Air Conditioning Affects Gas Mileage
By Chad Upton | Editor
In most cars, the air conditioner’s compressor is powered by a drive belt on the engine. When the air conditioner is activated, the compressor adds resistance to your engine. That extra resistance means your engine requires more fuel to turn at the same speed.
In other words, using your air conditioner burns more gas than not using it. Modern cars have very efficient air conditioners, but this truth still stands.
On a hot summer day, you have to keep cool. Does that mean it’s more fuel efficient to drive with your windows down?
Yes and no.
The Society of Automotive Engineers performed a study that examined this question in detail. They performed wind tunnel and track experiments comparing a car and an SUV. With the windows down, the car was half as efficient at 50 mph (80 km/h) than the SUV’s at 30 mph (50 km/h). It’s clear that driving the car with windows down has a dramatic effect on fuel economy, but it affected the SUV even more, especially when a 10 mph (16 km/h) crosswind was added in the wind tunnel.
Consumer Reports found that below 40 mph (65 km/h), drivers are better off with their windows down and air conditioner off.
Jason Toews from GasBuddy.com found at speeds above 45 mph (70 km/h), “wind drag becomes an issue.” He says, “Drive at speeds over 55 mph with windows down and you’ll decrease fuel economy by up to 20 percent or greater.”
Myth Busters has also looked at this issue on a couple occasions. The first time around, their methodology was flawed, so they tried it a second time. The second time, they came to the same conclusion as Consumer Reports and GasBuddy, that windows down are more efficient than running the air conditioner at speeds less than 45-55 mph (70-90 km/h) and the drag at higher speeds makes the air conditioner the more efficient option.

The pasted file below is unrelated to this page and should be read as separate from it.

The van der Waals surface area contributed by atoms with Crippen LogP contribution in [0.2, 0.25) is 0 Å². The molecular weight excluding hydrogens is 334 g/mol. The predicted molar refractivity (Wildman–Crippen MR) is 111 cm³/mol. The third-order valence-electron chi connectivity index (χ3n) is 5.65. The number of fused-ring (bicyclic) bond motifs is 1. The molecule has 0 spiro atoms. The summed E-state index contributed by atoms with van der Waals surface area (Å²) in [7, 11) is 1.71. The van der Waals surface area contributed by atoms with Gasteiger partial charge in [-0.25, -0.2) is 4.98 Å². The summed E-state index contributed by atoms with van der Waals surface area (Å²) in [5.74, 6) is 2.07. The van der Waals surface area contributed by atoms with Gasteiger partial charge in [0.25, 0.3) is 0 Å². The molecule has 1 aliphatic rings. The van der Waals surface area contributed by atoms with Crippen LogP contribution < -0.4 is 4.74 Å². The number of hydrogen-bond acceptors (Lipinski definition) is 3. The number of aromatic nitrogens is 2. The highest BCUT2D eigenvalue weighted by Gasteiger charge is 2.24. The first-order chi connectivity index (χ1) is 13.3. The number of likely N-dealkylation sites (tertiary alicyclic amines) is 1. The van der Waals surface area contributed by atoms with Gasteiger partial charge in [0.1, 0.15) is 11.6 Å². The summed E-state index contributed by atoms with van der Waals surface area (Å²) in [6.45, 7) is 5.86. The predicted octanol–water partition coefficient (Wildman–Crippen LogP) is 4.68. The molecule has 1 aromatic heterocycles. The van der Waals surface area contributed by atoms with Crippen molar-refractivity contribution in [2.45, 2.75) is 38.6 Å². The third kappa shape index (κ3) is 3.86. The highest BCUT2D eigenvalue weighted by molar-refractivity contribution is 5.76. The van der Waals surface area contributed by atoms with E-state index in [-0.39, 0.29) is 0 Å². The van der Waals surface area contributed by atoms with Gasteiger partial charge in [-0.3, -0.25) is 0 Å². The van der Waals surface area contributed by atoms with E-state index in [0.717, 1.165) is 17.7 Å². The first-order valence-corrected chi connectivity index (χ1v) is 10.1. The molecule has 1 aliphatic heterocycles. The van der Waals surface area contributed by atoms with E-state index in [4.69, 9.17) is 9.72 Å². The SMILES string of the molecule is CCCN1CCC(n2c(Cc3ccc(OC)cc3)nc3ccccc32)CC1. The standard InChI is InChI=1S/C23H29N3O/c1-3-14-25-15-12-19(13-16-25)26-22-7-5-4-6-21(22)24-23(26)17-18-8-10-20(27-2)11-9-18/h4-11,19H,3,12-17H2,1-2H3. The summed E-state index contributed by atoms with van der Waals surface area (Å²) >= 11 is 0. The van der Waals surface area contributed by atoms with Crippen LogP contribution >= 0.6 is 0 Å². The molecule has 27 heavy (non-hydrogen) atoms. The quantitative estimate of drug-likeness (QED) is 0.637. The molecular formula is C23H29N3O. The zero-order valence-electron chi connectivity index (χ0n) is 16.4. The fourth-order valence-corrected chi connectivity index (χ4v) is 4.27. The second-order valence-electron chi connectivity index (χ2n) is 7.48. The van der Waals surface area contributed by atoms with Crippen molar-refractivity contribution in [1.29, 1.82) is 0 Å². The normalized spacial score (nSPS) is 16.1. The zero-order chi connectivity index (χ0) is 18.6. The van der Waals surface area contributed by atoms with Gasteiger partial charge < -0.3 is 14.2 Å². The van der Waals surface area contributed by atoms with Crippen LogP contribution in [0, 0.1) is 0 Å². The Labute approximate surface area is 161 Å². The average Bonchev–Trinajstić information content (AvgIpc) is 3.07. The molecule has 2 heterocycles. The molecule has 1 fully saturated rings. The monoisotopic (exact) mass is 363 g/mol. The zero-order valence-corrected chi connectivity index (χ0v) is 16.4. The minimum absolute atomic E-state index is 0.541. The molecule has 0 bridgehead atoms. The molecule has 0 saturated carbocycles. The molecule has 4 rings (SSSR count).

Of course, results vary by vehicle.
There are many factors other than windows and air conditioning that affect fuel economy: drive train, power-train, body aerodynamics and tire rolling resistance. If you want to know exactly how it affects your car, you might try experimenting for yourself. Some cars have a driver information center that displays fuel economy, otherwise you could order an after market product, such as CarChip Pro ($75-$85), which may help you get that data. If you’re interested, some of these are explored in more detail in another post, The Ideal Vehicle Speed for Best Fuel Economy.
If it’s hot outside, you should probably start with your windows down anyway. This gives your air conditioner a bit of a break by clearing the extremely hot air out of the car first.
Do prefer windows down or the air conditioner on?
Photo: Tomás Fano (cc)